(From right) U.S. Rep. Will Hurd poses for a photo with Councilmember Rebecca Viagran (D3) and Alan Warrick II (D2) and John Michael Rangel. Photo by Robert Rivard.
U.S. Rep. Will Hurd with Councilwoman Rebecca Viagran (D3) and councilman Alan Warrick II (D2). John Michael Rangel looks on. Photo by Robert Rivard.

U.S. Rep Will Hurd, the young Republican congressman elected last November to represent Texas Congressional District 23, was in San Antonio Wednesday to deliver a “State of the District” speech to a full house at the Sunset Station Depot, an event organized by the SouthSA Chamber.

A Hurd speech, I am learning, is not exactly a speech, certainly not the public reading of a prepared text. Hurd, 37, has been a lot of places and seen a lot of things for someone his age.  He’s unusually gregarious and comfortable speaking publicly for a guy who spent a decade working for the Central Intelligence Agency in places like Afghanistan, Pakistan and the Middle East.

“I’m a national security guy. That’s my experience,” Hurd told his audience at the outset Wednesday.

So to describe Hurd’s talk as a “state of the district” speech wouldn’t do it justice, although he demonstrated a nuanced understanding of the complexities of the 800 miles of vast borderlands and the people he represents that is too seldom evident in the rhetoric of Washington lawmakers.

Map of Texas Congressional District 23.
Map of Texas Congressional District 23.

Hurd described conversations with some of his fellow members of the House Committee on Homeland Security, where he landed coveted roles, including a subcommittee chairmanship.

“Some of them want to erect a wall from sea to shining sea,” Hurd said. “I ask them, ‘When was the last time you’ve been to the border?’ Nothing.’When was the last time you spoke to a border sheriff?’ Never. ‘When was the last time you spoke to someone who lives on one side of the border and owns a business on the other side?’ Never. A lot of my colleagues have never seen our border.”

Hurd intends to change that by organizing some Congressional field trips to his district. He is one of only two black Republicans in the House, and with six whole weeks under his belt, I wondered if his colleagues in Washington, D.C. know what to make of him.  He’s a Congressman who doesn’t wear a tie, at least not in the district.

Hurd’s talk was partly virtual, partly geopolitical, partly personal. He’s a natural-born storyteller, and since most in the audience are probably happy to say they will never know what it feels like to be caught in a Pakistani back alley at 4 a.m., Hurd indulged his audience and veered well beyond the boundaries of his own district and into Syria, Iraq and beyond to talk national security in a “dangerous world.”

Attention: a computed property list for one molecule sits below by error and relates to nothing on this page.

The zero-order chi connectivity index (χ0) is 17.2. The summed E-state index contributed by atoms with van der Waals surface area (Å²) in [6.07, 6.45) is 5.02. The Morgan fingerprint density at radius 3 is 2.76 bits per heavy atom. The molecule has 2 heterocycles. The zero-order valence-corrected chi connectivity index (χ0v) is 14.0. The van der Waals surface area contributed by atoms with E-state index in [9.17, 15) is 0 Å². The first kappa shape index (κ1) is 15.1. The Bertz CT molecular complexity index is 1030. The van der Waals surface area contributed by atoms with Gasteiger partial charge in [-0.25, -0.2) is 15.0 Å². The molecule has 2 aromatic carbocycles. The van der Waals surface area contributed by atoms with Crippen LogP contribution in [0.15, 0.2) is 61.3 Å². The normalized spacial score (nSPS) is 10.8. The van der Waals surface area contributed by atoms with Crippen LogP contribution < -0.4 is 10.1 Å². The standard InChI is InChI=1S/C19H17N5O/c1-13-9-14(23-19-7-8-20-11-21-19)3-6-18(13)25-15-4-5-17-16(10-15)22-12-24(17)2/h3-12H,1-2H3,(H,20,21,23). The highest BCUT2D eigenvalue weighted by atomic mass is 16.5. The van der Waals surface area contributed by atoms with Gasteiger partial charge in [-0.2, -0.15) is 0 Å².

Earlier this week he received a cybersecurity briefing by the 24th Air Force at Joint Base San Antonio-Lackland. The animation in his voice was evident as he recounted the visit and talked balancing information gathering with privacy. Hurd is part geek. He’s comfortable speaking the language of the cyber-intelligence world, and he sees great opportunity for San Antonio if it smartly leverages its existing military, business and university resources, to make cybersecurity a bigger part of the city’s new economy.

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Speaking about some of the people in the 24th Air Force he met, Hurd said, “To these guys, cyberspace is a real place, just like land, sea and air.”

But he brought his talk back to the realities of the mostly Hispanic-district which rises up from the border and Southwest Texas and envelopes San Antonio like an open crab claw. Education and computer literacy, he said, will lift people out of poverty and create opportunities.

Noting his soon-to-open Southside district office will be located at Texas A&M University-San Antonio, Hurd said, “I really look forward to working with UTSA, A&M-San Antonio on public-private partnerships, making sure we are educating kids for these jobs … and working with a number of schools on the Southside, making sure we encourage kids, including girls, to learn about programming and learn math and have a pipeline for them into Rackspace, into the 24th Air Force, and the 25th Air Force.”

Hurd said the four keys to building the next Silicon Valley are supportive local government, a market need for skilled workers, higher education programs tailored to those needs, and venture capital. Some, no doubt, will scoff at such lofty ambitions, but achieving transformative growth in San Antonio is going to require people who think big and act big.

“We look forward to seeing you back here this next year,” said Al Arreola Jr. the recently hired president and CEO of the SouthSA Chamber.

Readers who want to read more about Hurd’s ambition to see San Antonio become Cybersecurity City USA can read the Rivard Report article posted Monday: Hurd To Talk Cybersecurity at SouthSA Chamber Event.

Readers who want to explore possible careers with government intelligence agencies can register for the Intelligence Community Virtual Job Fair that will be Thursday, Feb. 19. from 1-7 p.m. CST. Individuals with programming skills, IT skills, database management, engineering, multimedia, and foreign language skills are in demand, and an array of federal agencies will have interviewers online to share information, job availabilities and to conduct online chats.

*Featured/top image: (From right) U.S. Rep. Will Hurd poses for a photo with Councilmember Rebecca Viagran (D3) and Alan Warrick II (D2) and John Michael Rangel. Photo by Robert Rivard.


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Robert Rivard

Robert Rivard, co-founder of the San Antonio Report, is now a freelance journalist.